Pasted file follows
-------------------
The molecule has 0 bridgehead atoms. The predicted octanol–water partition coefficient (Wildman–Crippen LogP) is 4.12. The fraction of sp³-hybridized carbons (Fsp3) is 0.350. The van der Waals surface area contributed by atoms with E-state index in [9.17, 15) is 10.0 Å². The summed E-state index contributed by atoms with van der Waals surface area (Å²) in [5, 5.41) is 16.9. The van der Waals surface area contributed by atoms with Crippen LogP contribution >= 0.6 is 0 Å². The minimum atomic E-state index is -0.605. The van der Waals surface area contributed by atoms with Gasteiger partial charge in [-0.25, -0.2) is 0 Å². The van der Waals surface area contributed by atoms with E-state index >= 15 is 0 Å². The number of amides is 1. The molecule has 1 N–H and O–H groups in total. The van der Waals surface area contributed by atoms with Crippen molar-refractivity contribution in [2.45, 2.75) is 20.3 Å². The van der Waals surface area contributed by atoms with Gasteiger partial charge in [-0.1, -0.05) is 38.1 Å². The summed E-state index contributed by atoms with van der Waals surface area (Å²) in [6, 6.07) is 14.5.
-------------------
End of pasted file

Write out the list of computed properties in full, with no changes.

The molecule has 0 bridgehead atoms. The predicted octanol–water partition coefficient (Wildman–Crippen LogP) is 4.12. The fraction of sp³-hybridized carbons (Fsp3) is 0.350. The van der Waals surface area contributed by atoms with E-state index in [9.17, 15) is 10.0 Å². The summed E-state index contributed by atoms with van der Waals surface area (Å²) in [5, 5.41) is 16.9. The van der Waals surface area contributed by atoms with Crippen LogP contribution >= 0.6 is 0 Å². The minimum atomic E-state index is -0.605. The van der Waals surface area contributed by atoms with Gasteiger partial charge in [-0.25, -0.2) is 0 Å². The van der Waals surface area contributed by atoms with E-state index >= 15 is 0 Å². The number of amides is 1. The molecule has 1 N–H and O–H groups in total. The van der Waals surface area contributed by atoms with Crippen molar-refractivity contribution in [2.45, 2.75) is 20.3 Å². The van der Waals surface area contributed by atoms with Gasteiger partial charge in [-0.1, -0.05) is 38.1 Å². The summed E-state index contributed by atoms with van der Waals surface area (Å²) in [6, 6.07) is 14.5.